Airheads

December 8, 2008

human-sinuses

A 3D reconstruction of the paranasal sinuses in a human (from Koppe et al. 1999). You also have paratympanic sinuses that pneumatize the mastoid process of the temporal bone (feel for an inferiorly-directed, thumb-size protuberance right behind each ear).

pig-skull-x-ray

An x-ray of a pig skull, from here. Can you see the outline of the brain-shaped endocranial cavity?

rhino-skull-ct

How about in this x-ray of a rhino skull? Image courtesy of Kent Sanders.

cow-sinuses-small

A sectioned cow skull. The bottom half of the endocranial cavity is exposed in the horizontal cut. The vertical cut shows the tiers of sinuses that make up most of the volume of the skull. I think that the middle tier (the large, butterfly-shaped space) is the front part of the endocranial cavity and housed the most rostral bits of the brain; note that it is completely surrounded by sinuses.

bighorn-small

Part of a bighorn sheep skull. The pneumatic horncores of bighorns are a useful antidote to the idea that pneumatic bones must be weak.

elephant-skull-sectioned-480

A cross-section of an elephant skull, courtesy of Project Gutenberg. The cavity at the back marked ‘b’ is the endocranial cavity that holds the brain. The big tube running through the middle is the nasal airway. Everything else is pneumatic. Note that the brain is entirely surrounded by sinuses.

exploded-proboscidean-skull-480

A blown skull of a proboscidean from the bone cellar at the Humbolt Museum. I snapped this on the last day in collections,  on a mad scramble to get whatever non-sauropod pics (gasp!) I might want later. The bumps to the upper right are the occipital condyles; the skull is in left lateral view facing down and to the left.

alligator-paratympanic-sinuses

Paratympanic sinuses (green) surrounding the brain (blue) of an alligator, from David Dufeau’s homepage. Go there for a lot more mind-blowing images of sinuses. The snout of this gator is filled with paranasal sinuses, they’re just not shaded in here.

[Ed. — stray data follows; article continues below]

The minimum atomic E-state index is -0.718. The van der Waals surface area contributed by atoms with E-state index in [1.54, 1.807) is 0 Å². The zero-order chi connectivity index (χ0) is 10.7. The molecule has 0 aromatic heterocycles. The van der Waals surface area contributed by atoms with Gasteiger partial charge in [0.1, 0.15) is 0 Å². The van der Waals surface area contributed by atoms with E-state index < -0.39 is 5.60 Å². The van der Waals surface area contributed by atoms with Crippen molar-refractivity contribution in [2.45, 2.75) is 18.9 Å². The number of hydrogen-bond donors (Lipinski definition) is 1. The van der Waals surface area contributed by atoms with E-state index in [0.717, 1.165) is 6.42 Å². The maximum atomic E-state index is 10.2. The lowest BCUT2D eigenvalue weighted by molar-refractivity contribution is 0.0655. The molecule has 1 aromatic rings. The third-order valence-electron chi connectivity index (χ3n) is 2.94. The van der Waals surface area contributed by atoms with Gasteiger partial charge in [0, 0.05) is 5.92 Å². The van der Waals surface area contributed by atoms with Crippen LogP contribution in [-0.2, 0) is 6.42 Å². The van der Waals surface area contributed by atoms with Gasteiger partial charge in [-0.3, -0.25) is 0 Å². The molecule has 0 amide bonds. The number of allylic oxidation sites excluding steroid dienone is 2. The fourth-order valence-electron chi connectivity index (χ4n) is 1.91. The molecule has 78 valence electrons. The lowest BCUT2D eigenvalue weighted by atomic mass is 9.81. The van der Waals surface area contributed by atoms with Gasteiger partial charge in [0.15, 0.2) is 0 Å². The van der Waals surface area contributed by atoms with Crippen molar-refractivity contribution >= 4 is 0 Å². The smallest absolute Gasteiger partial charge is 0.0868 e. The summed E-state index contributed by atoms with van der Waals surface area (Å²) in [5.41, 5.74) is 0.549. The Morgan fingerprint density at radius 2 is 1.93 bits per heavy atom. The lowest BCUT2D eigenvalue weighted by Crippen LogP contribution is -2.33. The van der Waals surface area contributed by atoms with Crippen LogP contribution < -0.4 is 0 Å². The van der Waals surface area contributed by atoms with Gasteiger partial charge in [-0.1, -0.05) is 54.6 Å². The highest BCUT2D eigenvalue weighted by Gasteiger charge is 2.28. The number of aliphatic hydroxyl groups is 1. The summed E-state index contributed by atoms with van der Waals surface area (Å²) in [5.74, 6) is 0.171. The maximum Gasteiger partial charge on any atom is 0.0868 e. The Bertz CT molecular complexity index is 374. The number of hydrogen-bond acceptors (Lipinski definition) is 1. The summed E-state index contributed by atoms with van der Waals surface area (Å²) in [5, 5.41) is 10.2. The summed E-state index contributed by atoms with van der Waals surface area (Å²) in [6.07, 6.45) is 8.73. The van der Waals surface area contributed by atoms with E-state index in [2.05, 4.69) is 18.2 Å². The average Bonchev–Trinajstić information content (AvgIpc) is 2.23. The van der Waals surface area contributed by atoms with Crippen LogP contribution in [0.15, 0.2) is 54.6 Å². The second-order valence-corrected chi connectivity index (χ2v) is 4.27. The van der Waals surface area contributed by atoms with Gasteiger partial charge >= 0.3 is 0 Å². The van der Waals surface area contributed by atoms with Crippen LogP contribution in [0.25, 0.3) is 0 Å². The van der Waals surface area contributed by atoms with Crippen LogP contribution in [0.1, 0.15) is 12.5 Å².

rhinoceros-hornbill-480

Sectioned skull of a rhinoceros hornbill, which is pretty much completely filled with paranasal and paratympanic sinuses. Even the lower jaw is pneumatized.

Okay, so now you know that mammals, crocs, and birds are all air-heads. What does any of this have to do with sauropods? Well…

  • Archosaurs and mammals evolved cranial pneumaticity independently. Does that mean that cranial pneumaticity is easy to evolve (since it evolved more than once) or hard to evolve (since it only evolved twice)? This is relevant to the question of how many times postcranial pneumaticity evolved.
  • Archosaurs evolved cranial pneumaticity before they evolved postcranial pneumaticity. Does that mean that postcranial pneumaticity is the application of a pre-existing developmental program (bone pneumatization) to a new anatomical region (the postcranial skeleton)? Or did the developmental control of pneumatization have to evolve de novo in the postcranium?
  • The development of cranial pneumatization in mammals and postcranial pneumatization in birds seems to  follow similar rules. Does that mean that we can apply lessons learned from, say, the development of human sinuses to understand the development of sauropod vertebrae?
  • Sauropods and big-headed mammals like elephants have this in common: at the front end they’ve got a big chunk of pneumatic bone. In sauropods, it’s the neck; in elephants, it’s the head. In both cases the big pneumatic organ makes up close to a tenth of the animal’s volume. I don’t know what else to make of that, but maybe you can get mileage out of it at a cocktail party.

I posted these because I was inspired by Darren’s post on dome-headed elephants, because they’re cool, to maybe demystify sauropod pneumaticity a little, or perhaps to re-mystify skeletal pneumatization in general. You have a pneumatic cavity between your brain and your monitor right now. How much time have you spent thinking about that (when you didn’ t have a sinus headache)?

Next time: more Berlin goodness.

original-gangsta

UPDATE: By utter coincidence, Ohio University put out a news story about Larry Witmer’s work on sinuses yesterday. Hat tips to Yasmani Ceballos Izquierdo, who posted the link on the DML, and to Mike for sending it on to me. As long as you’re going over there, remember that Larry is one of the Good Guys and puts his papers up for public consumption; the new dino sinus paper is here. It’s great, but it makes the pictures I used here look pretty pathetic. Go have fun!

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14 Responses to “Airheads”

  1. Zach Miller Says:

    I am struck by a few things:

    1) Rhinos have big freaking teeth!
    2) Considering how thin-walled the sinus passages are in the hornbill skull, I am tempted to think that their chances of preservation in any dinosaurs skull are next to zilch;
    3) Gators have big brains (although that looks like a juvenile);

  2. Matt Wedel Says:

    1) Rhinos have big freaking teeth!